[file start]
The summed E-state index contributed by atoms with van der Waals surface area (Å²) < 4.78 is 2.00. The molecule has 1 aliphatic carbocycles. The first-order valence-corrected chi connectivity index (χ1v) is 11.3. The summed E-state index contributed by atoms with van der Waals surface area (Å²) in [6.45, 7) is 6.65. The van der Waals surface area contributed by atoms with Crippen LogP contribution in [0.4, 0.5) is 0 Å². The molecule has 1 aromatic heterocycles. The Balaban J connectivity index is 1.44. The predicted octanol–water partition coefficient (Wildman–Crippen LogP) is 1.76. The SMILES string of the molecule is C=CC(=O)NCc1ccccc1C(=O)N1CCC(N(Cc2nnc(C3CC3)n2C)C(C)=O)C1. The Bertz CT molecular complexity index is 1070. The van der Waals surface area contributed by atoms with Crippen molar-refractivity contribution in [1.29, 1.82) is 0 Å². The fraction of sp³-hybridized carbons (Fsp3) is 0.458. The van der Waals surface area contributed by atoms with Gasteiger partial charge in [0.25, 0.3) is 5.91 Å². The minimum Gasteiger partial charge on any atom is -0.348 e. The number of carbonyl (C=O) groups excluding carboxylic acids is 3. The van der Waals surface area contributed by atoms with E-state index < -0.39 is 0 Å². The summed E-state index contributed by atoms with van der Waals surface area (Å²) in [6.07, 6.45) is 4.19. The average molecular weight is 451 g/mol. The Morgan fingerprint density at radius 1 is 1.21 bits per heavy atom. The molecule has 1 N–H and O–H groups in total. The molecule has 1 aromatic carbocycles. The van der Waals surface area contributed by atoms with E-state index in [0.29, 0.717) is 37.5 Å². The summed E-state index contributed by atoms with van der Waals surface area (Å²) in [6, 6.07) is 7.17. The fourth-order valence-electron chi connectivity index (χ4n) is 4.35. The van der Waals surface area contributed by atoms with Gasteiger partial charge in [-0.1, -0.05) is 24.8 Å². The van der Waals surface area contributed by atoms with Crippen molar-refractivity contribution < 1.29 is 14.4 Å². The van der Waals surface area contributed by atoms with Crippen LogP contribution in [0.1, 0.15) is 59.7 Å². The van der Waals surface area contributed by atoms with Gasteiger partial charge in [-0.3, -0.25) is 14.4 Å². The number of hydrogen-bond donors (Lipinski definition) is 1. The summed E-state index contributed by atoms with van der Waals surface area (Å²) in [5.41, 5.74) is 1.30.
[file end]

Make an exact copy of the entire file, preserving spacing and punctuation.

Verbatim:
The summed E-state index contributed by atoms with van der Waals surface area (Å²) < 4.78 is 2.00. The molecule has 1 aliphatic carbocycles. The first-order valence-corrected chi connectivity index (χ1v) is 11.3. The summed E-state index contributed by atoms with van der Waals surface area (Å²) in [6.45, 7) is 6.65. The van der Waals surface area contributed by atoms with Crippen LogP contribution in [0.4, 0.5) is 0 Å². The molecule has 1 aromatic heterocycles. The Balaban J connectivity index is 1.44. The predicted octanol–water partition coefficient (Wildman–Crippen LogP) is 1.76. The SMILES string of the molecule is C=CC(=O)NCc1ccccc1C(=O)N1CCC(N(Cc2nnc(C3CC3)n2C)C(C)=O)C1. The Bertz CT molecular complexity index is 1070. The van der Waals surface area contributed by atoms with Crippen molar-refractivity contribution in [1.29, 1.82) is 0 Å². The fraction of sp³-hybridized carbons (Fsp3) is 0.458. The van der Waals surface area contributed by atoms with Gasteiger partial charge in [0.25, 0.3) is 5.91 Å². The minimum Gasteiger partial charge on any atom is -0.348 e. The number of carbonyl (C=O) groups excluding carboxylic acids is 3. The van der Waals surface area contributed by atoms with E-state index < -0.39 is 0 Å². The summed E-state index contributed by atoms with van der Waals surface area (Å²) in [6.07, 6.45) is 4.19. The average molecular weight is 451 g/mol. The Morgan fingerprint density at radius 1 is 1.21 bits per heavy atom. The molecule has 1 N–H and O–H groups in total. The molecule has 1 aromatic carbocycles. The van der Waals surface area contributed by atoms with E-state index in [0.29, 0.717) is 37.5 Å². The summed E-state index contributed by atoms with van der Waals surface area (Å²) in [6, 6.07) is 7.17. The fourth-order valence-electron chi connectivity index (χ4n) is 4.35. The van der Waals surface area contributed by atoms with Gasteiger partial charge in [-0.1, -0.05) is 24.8 Å². The van der Waals surface area contributed by atoms with Crippen molar-refractivity contribution < 1.29 is 14.4 Å². The van der Waals surface area contributed by atoms with Crippen LogP contribution in [0.1, 0.15) is 59.7 Å². The van der Waals surface area contributed by atoms with Gasteiger partial charge in [-0.3, -0.25) is 14.4 Å². The number of hydrogen-bond donors (Lipinski definition) is 1. The summed E-state index contributed by atoms with van der Waals surface area (Å²) in [5.41, 5.74) is 1.30.